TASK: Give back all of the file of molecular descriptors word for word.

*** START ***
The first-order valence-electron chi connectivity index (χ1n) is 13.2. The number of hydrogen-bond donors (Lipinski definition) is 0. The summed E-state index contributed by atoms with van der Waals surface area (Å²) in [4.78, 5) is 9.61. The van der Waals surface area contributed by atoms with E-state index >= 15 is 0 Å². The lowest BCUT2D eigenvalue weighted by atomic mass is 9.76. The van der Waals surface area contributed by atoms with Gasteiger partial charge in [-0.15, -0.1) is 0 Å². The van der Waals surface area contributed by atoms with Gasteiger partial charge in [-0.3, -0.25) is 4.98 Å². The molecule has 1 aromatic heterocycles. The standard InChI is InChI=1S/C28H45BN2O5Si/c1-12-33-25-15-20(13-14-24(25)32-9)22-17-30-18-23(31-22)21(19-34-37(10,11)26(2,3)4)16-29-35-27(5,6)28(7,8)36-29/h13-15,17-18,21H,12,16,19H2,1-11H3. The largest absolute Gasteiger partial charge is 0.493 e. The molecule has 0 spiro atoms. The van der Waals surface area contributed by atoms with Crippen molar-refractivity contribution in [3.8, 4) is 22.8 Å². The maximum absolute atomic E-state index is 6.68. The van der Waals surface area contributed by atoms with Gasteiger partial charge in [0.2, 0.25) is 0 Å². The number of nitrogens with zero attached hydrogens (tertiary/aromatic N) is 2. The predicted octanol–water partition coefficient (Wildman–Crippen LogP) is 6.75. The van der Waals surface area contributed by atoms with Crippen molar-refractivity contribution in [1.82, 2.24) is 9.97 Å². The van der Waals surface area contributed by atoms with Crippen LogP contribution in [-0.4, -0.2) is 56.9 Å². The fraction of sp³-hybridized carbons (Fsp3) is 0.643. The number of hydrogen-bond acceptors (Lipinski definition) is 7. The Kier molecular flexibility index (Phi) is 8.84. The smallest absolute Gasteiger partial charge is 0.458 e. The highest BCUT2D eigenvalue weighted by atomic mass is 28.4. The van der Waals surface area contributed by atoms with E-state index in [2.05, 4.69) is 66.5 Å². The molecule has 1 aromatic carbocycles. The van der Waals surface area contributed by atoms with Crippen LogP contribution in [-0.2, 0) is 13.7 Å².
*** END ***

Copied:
The first-order valence-electron chi connectivity index (χ1n) is 13.2. The number of hydrogen-bond donors (Lipinski definition) is 0. The summed E-state index contributed by atoms with van der Waals surface area (Å²) in [4.78, 5) is 9.61. The van der Waals surface area contributed by atoms with E-state index >= 15 is 0 Å². The lowest BCUT2D eigenvalue weighted by atomic mass is 9.76. The van der Waals surface area contributed by atoms with Gasteiger partial charge in [-0.15, -0.1) is 0 Å². The van der Waals surface area contributed by atoms with Gasteiger partial charge in [-0.3, -0.25) is 4.98 Å². The molecule has 1 aromatic heterocycles. The standard InChI is InChI=1S/C28H45BN2O5Si/c1-12-33-25-15-20(13-14-24(25)32-9)22-17-30-18-23(31-22)21(19-34-37(10,11)26(2,3)4)16-29-35-27(5,6)28(7,8)36-29/h13-15,17-18,21H,12,16,19H2,1-11H3. The largest absolute Gasteiger partial charge is 0.493 e. The molecule has 0 spiro atoms. The van der Waals surface area contributed by atoms with Crippen molar-refractivity contribution in [3.8, 4) is 22.8 Å². The maximum absolute atomic E-state index is 6.68. The van der Waals surface area contributed by atoms with Gasteiger partial charge in [0.2, 0.25) is 0 Å². The number of nitrogens with zero attached hydrogens (tertiary/aromatic N) is 2. The predicted octanol–water partition coefficient (Wildman–Crippen LogP) is 6.75. The van der Waals surface area contributed by atoms with Crippen molar-refractivity contribution in [1.82, 2.24) is 9.97 Å². The van der Waals surface area contributed by atoms with Crippen LogP contribution in [-0.4, -0.2) is 56.9 Å². The fraction of sp³-hybridized carbons (Fsp3) is 0.643. The number of hydrogen-bond acceptors (Lipinski definition) is 7. The Kier molecular flexibility index (Phi) is 8.84. The smallest absolute Gasteiger partial charge is 0.458 e. The highest BCUT2D eigenvalue weighted by atomic mass is 28.4. The van der Waals surface area contributed by atoms with E-state index in [2.05, 4.69) is 66.5 Å². The molecule has 1 aromatic carbocycles. The van der Waals surface area contributed by atoms with Crippen LogP contribution in [-0.2, 0) is 13.7 Å².